I’m not sure what made me look up my medical record. Maybe because it was the dog days of August and I found myself dreaming of a terrycloth brassiere. I had enough personal humidity to host a salamander. But I did look it up, and sure enough, I was due for my annual mammocram. When might I like to come in? the website said. Here is grid of available times and dates:
Today. In an hour.
No no, I didn’t mean today actually, but soon, maybe tomorrow? Tomorrow it was. I was more or less on time for my annual, and yet still feeling as if I had some control over my own life.
Not that anything about a mammocram upsets me. It’s been a snap every year since I was 35, when I first started getting them, on account of a strong family history of death and stuff. It was no worse than uncomfortable back then, when everything on me had a bit more spring to it, and it got less and less uncomfortable over time.
I’m not a heavy user of medical expertise. I used to have an annual pelvic, but I haven’t had a pelvic thrust at me for years now. Evidently nobody is interested in whatever’s up there anymore, including my medical professionals. “Been there, reamed that,” they say, and nudge me down the hall to the colonoscopy department. Or the bionic joint replacement center. I don’t need either of those. My joints are just fine. Nothing hurts on me unless I fall down or smack into a wall, and although both of those things happen to me more often than they do to more solemn people, those pains don’t last long.
And as far as the colonoscopy goes, they’re just having me mail it in now. Apparently Mussolini’s ghost is in charge of making my digestive train run on time, and a car leaves the station every morning just about as soon as I’m upright.
There are probably other operating systems besides my breasts that I should have checked out, but this is the only pressing one.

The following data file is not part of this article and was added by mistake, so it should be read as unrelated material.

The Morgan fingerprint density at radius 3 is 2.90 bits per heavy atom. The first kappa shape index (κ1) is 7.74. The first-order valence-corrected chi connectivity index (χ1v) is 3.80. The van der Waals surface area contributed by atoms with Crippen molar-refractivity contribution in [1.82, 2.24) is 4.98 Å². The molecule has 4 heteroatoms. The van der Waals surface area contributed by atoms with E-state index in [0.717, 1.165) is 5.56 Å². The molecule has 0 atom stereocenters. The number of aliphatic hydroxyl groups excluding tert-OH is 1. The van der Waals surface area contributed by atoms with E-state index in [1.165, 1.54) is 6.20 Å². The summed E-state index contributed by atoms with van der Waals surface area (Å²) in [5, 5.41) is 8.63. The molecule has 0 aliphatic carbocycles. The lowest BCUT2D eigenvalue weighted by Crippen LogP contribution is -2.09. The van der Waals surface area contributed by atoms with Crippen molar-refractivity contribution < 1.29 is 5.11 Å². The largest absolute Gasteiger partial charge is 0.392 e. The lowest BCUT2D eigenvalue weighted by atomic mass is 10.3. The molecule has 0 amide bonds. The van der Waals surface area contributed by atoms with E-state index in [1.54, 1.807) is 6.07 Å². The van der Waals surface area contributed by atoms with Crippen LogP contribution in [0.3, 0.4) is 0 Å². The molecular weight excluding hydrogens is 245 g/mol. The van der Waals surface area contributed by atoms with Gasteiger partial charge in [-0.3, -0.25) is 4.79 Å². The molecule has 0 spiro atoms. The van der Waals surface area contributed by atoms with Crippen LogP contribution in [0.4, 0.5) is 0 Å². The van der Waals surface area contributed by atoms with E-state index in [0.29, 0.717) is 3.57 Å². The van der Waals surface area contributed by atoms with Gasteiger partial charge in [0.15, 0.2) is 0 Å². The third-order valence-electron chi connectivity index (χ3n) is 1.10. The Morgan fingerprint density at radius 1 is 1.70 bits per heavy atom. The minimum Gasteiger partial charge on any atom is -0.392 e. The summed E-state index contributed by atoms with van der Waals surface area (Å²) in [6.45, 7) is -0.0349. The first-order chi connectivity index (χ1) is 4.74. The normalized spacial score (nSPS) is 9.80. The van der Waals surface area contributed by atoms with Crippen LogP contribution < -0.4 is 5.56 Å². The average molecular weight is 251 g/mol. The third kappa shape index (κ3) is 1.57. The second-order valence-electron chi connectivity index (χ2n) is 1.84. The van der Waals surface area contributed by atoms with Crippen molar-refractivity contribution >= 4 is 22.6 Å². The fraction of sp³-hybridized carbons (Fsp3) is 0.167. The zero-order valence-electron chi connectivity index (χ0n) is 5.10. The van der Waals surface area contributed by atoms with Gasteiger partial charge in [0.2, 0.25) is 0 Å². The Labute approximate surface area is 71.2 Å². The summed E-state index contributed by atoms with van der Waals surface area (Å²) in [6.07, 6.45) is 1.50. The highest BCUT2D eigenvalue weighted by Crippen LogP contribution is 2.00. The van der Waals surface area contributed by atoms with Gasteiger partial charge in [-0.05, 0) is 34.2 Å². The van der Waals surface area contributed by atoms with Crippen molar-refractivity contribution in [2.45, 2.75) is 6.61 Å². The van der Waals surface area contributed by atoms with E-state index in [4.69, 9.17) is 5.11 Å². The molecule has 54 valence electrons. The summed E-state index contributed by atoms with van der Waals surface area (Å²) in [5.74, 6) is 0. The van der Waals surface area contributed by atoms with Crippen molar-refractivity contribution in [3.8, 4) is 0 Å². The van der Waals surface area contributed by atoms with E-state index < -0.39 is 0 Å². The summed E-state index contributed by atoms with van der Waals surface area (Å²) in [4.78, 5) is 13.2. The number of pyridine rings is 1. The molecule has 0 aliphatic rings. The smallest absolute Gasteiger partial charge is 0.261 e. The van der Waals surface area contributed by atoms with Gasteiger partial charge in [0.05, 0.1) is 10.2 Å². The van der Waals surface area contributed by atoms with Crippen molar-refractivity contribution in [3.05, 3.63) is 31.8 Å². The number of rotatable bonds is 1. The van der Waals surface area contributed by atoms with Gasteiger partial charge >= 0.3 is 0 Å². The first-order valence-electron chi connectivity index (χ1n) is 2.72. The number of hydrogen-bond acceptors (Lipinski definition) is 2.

So anyway I never had much trouble with the mammocram. I’m not interested in lingering in there but it’s no ordeal. Less so now that my affected tissues have, let’s say, “thinned.” What happens with breast tissue is at a certain point, the point that coincides with you no longer giving a fuck, all that internal architecture designed to feed babies and (coincidentally) to attract contributors to a working embryo—all of that yawns and leaves the building, and is unceremoniously replaced by fat. Yes, fat. Right up front where you can keep an eye on it. That’s where I like to keep most of my fat anyway, although I can’t say I couldn’t benefit from the occasional back flossing.
Which means I’m pretty jolly during my mammocram. I like to put the technician at ease.
“Okay, I’m just going to crank this down a little at first—how’re you doing?” she said.
“Just fine,” I said. “It doesn’t hurt at all.”
“Oh!” she said. “I guess I need to use a bigger paddle!”
Paddle? I inquired. After all, I didn’t mean my comment as a challenge.
Turns out “paddle” is the term for the plastic platform that is responsible for turning your secondary sexual characteristics into crèpes.
“Make sure to get it all in,” I said helpfully, and she laughed. “No problem,” she said. “I read a hack online. All you need to do is start at the bottom end and roll the breast up onto a rolling pin and center it and unroll it again, and you get a perfect crust every time.”
I always consult Dermatology when I get a perfect crust.
But all is well, again, I assume. This is excellent and time-proven technology, after all. Seems to me it would be valuable for early detection of testicular cancer. Evidently, the investment in soundproofing the room proved to be prohibitive.